ICA foils imports of antiparasitic drug ivermectin, over 23,000 tablets involved

·Editorial Team
·2-min read
(PHOTO: ICA/Facebook)
(PHOTO: ICA/Facebook)

SINGAPORE — The Immigration and Checkpoints Authority (ICA) on Tuesday (19 October) said that it had foiled five recent attempts at illegally importing antiparasitic drug ivermectin into Singapore, confiscating 23,100 tablets in total.

In a Facebook post, the ICA wrote that its officers at Changi Airfreight Centre and Airmail Transit Centre (Air Cargo Command) had foiled these attempts – made via postal parcels – between 10 September and 6 October.

The buyers had either failed to declare the items or had declared them as "healthcare products", said the ICA.

These were not authorised by the Health Sciences Authority (HSA) and were detected when the ICA officers noticed anomalies in the scanned images of the parcels. 

The officers later referred the cases to the HSA for further investigation, added the ICA.

Apart from ivermectin, commonly used as a de-wormer for horses, the ICA also confiscated 2,000 tablets of hydroxychloroquine and 2,048 tablets of mycophenolate mofetil.

This comes two weeks after the HSA reiterated its call for members of the public to refrain from taking ivermectin for the prevention or treatment of COVID-19.

The advisory was issued shortly after Facebook user Vanessa Koh Wan Ling alleged that her mother had obtained and taken the drug on the advice of fellow parishioners at Church of the Risen Christ.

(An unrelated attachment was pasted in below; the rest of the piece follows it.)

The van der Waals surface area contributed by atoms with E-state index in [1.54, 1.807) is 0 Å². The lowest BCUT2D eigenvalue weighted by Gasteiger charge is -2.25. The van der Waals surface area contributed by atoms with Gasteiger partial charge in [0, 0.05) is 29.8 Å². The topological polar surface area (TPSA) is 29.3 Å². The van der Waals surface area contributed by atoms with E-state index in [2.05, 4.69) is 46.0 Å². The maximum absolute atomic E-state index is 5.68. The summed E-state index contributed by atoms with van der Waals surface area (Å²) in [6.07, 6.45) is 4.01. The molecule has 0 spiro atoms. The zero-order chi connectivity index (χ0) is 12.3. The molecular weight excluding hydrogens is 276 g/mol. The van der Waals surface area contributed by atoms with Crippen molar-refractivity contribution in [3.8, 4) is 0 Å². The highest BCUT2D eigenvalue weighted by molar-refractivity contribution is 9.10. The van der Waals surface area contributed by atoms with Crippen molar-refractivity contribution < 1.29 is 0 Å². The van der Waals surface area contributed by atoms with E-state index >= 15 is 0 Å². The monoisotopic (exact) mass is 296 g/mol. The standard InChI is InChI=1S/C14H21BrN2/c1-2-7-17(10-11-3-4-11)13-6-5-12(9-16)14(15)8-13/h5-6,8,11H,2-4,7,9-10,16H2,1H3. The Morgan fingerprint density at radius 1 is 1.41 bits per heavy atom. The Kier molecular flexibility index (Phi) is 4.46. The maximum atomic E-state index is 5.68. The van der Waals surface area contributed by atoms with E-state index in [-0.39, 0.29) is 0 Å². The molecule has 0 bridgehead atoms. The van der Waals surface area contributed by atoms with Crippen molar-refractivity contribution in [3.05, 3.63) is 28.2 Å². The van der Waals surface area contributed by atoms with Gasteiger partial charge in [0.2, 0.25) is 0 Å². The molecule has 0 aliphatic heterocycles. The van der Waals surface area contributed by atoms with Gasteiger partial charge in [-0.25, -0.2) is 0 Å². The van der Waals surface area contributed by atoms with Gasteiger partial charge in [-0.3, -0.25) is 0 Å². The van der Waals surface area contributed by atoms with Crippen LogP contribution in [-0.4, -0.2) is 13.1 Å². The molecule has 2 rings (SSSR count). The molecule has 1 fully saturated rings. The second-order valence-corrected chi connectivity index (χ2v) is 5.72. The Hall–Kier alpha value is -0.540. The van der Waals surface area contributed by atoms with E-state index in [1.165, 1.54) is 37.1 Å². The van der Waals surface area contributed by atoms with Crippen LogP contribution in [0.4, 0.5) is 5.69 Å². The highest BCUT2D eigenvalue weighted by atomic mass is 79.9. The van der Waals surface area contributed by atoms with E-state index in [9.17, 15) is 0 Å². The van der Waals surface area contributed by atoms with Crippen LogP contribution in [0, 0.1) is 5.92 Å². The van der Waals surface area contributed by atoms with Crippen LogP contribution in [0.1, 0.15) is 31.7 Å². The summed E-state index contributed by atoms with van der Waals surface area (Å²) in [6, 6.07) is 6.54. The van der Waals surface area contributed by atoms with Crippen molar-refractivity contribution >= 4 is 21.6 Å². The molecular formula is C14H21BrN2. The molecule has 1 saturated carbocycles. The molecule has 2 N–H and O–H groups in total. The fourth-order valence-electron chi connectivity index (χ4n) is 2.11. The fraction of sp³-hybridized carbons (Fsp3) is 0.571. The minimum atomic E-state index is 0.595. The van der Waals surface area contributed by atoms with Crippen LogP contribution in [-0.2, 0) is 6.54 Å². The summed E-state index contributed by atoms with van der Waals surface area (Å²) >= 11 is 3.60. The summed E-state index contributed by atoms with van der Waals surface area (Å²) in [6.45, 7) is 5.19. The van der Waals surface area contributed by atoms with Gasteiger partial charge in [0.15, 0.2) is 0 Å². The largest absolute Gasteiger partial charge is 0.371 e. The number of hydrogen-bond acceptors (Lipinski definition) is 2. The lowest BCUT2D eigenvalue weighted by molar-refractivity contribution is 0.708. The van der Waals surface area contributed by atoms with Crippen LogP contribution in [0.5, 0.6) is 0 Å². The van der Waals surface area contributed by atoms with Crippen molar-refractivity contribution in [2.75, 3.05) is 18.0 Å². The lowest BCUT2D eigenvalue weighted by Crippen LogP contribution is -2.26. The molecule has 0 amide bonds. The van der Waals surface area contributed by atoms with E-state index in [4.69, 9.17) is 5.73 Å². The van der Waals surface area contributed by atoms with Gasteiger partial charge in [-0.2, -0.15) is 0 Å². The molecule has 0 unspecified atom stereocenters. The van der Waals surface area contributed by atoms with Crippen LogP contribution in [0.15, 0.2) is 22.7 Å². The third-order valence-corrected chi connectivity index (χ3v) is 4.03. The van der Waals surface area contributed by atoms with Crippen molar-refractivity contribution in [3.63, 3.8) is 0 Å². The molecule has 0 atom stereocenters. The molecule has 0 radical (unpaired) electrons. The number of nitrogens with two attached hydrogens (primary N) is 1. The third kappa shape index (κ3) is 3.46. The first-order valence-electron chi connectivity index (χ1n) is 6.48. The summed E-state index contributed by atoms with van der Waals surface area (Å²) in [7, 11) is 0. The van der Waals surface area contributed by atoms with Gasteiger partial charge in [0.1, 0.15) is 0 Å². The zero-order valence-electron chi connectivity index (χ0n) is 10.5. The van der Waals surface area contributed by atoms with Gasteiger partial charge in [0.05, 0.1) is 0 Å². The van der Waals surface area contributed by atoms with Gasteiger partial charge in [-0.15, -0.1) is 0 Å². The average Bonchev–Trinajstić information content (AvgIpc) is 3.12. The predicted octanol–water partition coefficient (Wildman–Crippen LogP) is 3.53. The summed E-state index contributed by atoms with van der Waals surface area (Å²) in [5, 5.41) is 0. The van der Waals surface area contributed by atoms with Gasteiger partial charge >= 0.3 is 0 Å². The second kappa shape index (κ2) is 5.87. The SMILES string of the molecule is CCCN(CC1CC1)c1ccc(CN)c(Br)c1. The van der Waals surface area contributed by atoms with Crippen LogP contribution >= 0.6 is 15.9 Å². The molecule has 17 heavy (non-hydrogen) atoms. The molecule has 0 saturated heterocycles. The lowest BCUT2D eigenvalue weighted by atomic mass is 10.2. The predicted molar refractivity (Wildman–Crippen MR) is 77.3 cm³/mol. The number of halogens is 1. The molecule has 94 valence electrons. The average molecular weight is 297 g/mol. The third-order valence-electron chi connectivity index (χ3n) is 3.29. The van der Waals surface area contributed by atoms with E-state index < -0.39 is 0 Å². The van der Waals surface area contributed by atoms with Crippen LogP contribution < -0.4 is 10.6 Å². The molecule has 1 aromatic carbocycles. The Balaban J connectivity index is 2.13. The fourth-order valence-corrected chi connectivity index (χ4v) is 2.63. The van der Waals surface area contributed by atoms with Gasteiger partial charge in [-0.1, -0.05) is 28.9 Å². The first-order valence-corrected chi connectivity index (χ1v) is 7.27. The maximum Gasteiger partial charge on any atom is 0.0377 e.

“Consumers are strongly advised not to self-medicate with ivermectin and to consult their doctor for proper treatment of COVID-19,” said the HSA on 5 October. It had in September issued a similar advisory.

“Self-medicating with ivermectin can be dangerous to your health,” said the HSA, adding that there have been reports of patients requiring hospitalisation after taking the drug.

Side-effects from taking ivermectin can include vomiting, diarrhoea, stomach pain, and neurologic adverse events such as dizziness, seizures, and confusion. Individuals can also suffer from a sudden drop in blood pressure, severe skin rash potentially requiring hospitalisation, and liver injury, such as hepatitis.

The HSA added that it takes a serious view against those engaged in the illegal sale and supply of medicines, including ivermectin, and will take strong enforcement action against such individuals.

If convicted under the Health Products Act, each offender can face up to two years in jail, or be fined up to $50,000, or both.

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